The Heart Of Worship

Following the philosophical traditions of western culture which err towards stoic and unemotional worship and dry preaching our current culture is fleeing that dryness of deep thought and lofty words towards a wetness in our belief and especially in our outward and corporate worship of our God.

Songs of worship sung most often in modern evangelical churches tend towards emotional validation of our faith. “Let me lose myself in God. We want to feel your Holy Spirit moving inside us.” Demands for emotional validation. We want to feel good worshiping God.


We have had a bad week. We are feeling down and beginning to feel our own humanity and lack of ability to surmount the troubles of life. In other words we are right where God wants us and right where He can can work most effectively in and through us. And instead of thanking our loving and caring Father for placing us right where we need Him most we whine and complain and demand God validate our existence by making us feel good so we can scrabble through another week feeling capable because God must love me because He made me feel good last Sunday.

Emotion, the soul and feeling parts of our person are important and necessary and God delights in filling us with feelings that spring from Him and His love. God made sex and love and delicious food and warm spring rain and brisk fall winds and summer afternoons and swimming and friends and good stories and fireplaces and warm blankets and everything else good and enjoyable and pleasurable and beyond all these He has promised heaven will be beyond anything we can imagine even in our most lofty dreams and visions and there and back again experiences.

I am not discounting the importance of emotions. I’m challenging forgetting the mind, that necessary organ of thought and rationale and sense and consideration, in our schema of worship.

Any love worth holding is a love that begins with the mind, or one that quickly enlists and persuades the mind not of how it feels, but of whether or not it is sensible.

Your first crush in love is a wonderful thing. the sun shines brighter when your love smiles at you and darkens whenever you are apart.

But time passes, usually quickly, and our sensible and kill- joy mind gets through the delirium of ecstasy with warnings and cautions, eventually getting the better of our wayward heart.

In love and worship of our Lord and Savior there will never be a time of honest thought finding factual and substantive purchase in any thought contrary to the words of truth of our God. However, the senseless worship and blind love of our God leaves one vulnerable to attack in so many more ways. Emotions ebb and flow according to the prevailing winds inside and out. And when our love is based on the shifting sands of emotion, and that emotion changes, our love can fade as quickly as shadows in the morning.

When love is based not on mercurial emotions but is rooted in fact and sense, that love is not a feeling but a foundation. On that foundation I can build the flowery feelings of romance and the steady feelings of deep friendship and the protective feelings when the winds of trial blow. This steady and reliable love is based on fact and decision, not feelings. Feelings flow from it and are built upon it but because they are results and companions and not sources and causes this love lasts and is more worthwhile and substantial. And the feelings, because they flow from something resolute and sure are that much stronger for the trust you can truly put in them.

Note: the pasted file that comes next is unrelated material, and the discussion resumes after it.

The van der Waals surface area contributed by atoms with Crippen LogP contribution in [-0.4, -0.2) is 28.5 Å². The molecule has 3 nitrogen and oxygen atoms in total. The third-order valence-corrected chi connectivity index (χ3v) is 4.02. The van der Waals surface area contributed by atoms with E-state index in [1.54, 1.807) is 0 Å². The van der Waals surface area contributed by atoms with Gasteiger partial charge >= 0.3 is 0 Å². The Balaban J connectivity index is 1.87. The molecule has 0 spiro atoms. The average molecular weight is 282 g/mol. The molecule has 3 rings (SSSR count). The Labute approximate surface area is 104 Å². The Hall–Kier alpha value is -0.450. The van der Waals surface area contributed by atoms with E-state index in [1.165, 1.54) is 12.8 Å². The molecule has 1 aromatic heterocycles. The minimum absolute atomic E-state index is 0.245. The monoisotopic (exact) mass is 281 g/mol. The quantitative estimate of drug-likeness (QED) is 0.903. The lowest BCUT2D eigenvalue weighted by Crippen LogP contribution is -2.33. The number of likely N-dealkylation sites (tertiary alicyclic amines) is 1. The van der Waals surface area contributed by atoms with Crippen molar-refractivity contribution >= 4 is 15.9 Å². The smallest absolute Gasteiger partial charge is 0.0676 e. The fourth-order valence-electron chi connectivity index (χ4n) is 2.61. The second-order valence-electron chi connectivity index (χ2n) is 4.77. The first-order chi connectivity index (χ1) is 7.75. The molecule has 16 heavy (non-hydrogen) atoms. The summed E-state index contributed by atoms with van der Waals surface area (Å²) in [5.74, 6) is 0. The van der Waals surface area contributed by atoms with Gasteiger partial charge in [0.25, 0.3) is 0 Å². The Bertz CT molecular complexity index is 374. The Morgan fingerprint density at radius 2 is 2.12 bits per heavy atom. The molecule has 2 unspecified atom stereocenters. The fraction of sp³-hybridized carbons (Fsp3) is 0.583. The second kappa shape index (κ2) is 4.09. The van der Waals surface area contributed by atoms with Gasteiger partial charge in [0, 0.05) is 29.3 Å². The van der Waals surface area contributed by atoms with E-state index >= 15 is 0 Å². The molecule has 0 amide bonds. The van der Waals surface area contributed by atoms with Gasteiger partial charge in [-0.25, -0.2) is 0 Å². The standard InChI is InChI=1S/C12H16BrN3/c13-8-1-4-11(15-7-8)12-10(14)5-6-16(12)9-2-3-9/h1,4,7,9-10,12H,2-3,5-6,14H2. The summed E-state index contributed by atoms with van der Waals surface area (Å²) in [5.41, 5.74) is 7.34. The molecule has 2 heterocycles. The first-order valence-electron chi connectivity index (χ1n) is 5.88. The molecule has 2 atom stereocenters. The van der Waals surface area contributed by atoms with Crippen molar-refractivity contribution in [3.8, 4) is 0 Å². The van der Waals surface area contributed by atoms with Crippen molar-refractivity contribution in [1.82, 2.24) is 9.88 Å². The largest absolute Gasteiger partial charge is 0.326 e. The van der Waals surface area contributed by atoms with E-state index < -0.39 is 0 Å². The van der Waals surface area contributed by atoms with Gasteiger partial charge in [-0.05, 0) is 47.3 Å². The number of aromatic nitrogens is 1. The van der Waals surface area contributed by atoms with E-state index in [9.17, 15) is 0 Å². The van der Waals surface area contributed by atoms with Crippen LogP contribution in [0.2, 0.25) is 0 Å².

This is the love our spouse deserves. How much more does our God deserve such a love?

In the songs and stories of our church in the West we are seeking a selfish and unholy emotional gratification rather than a complete and utter trust in God birthed of our own inability and weakness illumined by His complete and utter ability and strength, and His love in sharing these abilities so freely with us.

To see that gulf between inability and ability and to accept His act bridging that gulf. To cross that bridge in His strength relying on Him to support us through the rest of our mortal life. To do this is to choose, first with our mind, and following with the love of our heart in belief, in Christ and experience salvation of our entire self, the mind, the will, and the emotions.

And then as we continue to live for Him, our mind, our will, and our emotions are each called upon individually and in concert to give themselves up before Him in abject worship of His ability. No longer are we prostituting our emotions to gain support for our will to tough it out a week at a time. We can rest sure, seeing His working in our past and trusting His plan for our future.

The heart of worship includes our mind.

Quake In Chile

First thoughts on the 8.8 quake that just struck Chile: Is this it?

The earth is heaving as if it is in labor.

The quake hit about 100 miles from Santiago, the capital of Chile. But reported death toll right now is only 78 people.

My thoughts and prayers are with those on the ground in Chile.

But back to the initial thoughts.

How long ago was it that seismologists were screaming the world was heading towards “the big one”. A massive quake level 9 or higher on the Richter Scale that would decimate a significant area of even highly developed and well constructed buildings.

A disaster of biblical proportions, it would be called, even by atheists and agnostics and dont’-careists.

I don’t know if this is it. I don’t have a crystal ball or special word from God that the end is here. But I know that God wants us to be vigilant, ready, always choosing our next steps based on His greater glory and with the continual awareness of the impending end of days.

The constant reminders in the New Testament, especially, though they are the words of men expecting a return of the Christ within their lifetimes or very shortly thereafter, are included nonetheless at God’s behest. God wanted us living between Christ’s first and second comings to live always in the hope of His imminent return, both as a justification for the struggles we deal with on earth as His ambassadors, and as a guide to our thoughts and actions.

Christ is returning, of that we are sure.